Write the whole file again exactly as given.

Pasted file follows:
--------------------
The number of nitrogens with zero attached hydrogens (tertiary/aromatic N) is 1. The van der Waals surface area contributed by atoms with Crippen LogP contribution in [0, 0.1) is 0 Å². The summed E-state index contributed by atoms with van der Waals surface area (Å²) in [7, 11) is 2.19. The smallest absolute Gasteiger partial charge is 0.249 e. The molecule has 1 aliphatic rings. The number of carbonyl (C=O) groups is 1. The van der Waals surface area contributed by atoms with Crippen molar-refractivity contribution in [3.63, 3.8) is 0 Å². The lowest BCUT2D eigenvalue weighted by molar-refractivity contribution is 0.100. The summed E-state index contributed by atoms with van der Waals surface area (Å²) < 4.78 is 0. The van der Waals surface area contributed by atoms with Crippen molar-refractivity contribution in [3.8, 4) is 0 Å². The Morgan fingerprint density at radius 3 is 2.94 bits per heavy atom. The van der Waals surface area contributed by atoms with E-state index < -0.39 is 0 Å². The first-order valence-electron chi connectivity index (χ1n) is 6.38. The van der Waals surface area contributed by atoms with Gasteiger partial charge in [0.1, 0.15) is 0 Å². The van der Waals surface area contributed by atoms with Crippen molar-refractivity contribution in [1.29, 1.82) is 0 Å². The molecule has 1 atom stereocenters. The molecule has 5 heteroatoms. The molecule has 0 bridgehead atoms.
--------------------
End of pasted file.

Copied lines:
The number of nitrogens with zero attached hydrogens (tertiary/aromatic N) is 1. The van der Waals surface area contributed by atoms with Crippen LogP contribution in [0, 0.1) is 0 Å². The summed E-state index contributed by atoms with van der Waals surface area (Å²) in [7, 11) is 2.19. The smallest absolute Gasteiger partial charge is 0.249 e. The molecule has 1 aliphatic rings. The number of carbonyl (C=O) groups is 1. The van der Waals surface area contributed by atoms with Crippen molar-refractivity contribution in [3.63, 3.8) is 0 Å². The lowest BCUT2D eigenvalue weighted by molar-refractivity contribution is 0.100. The summed E-state index contributed by atoms with van der Waals surface area (Å²) < 4.78 is 0. The van der Waals surface area contributed by atoms with Crippen molar-refractivity contribution in [3.8, 4) is 0 Å². The Morgan fingerprint density at radius 3 is 2.94 bits per heavy atom. The van der Waals surface area contributed by atoms with E-state index < -0.39 is 0 Å². The first-order valence-electron chi connectivity index (χ1n) is 6.38. The van der Waals surface area contributed by atoms with Gasteiger partial charge in [0.1, 0.15) is 0 Å². The van der Waals surface area contributed by atoms with Crippen molar-refractivity contribution in [1.29, 1.82) is 0 Å². The molecule has 1 atom stereocenters. The molecule has 5 heteroatoms. The molecule has 0 bridgehead atoms.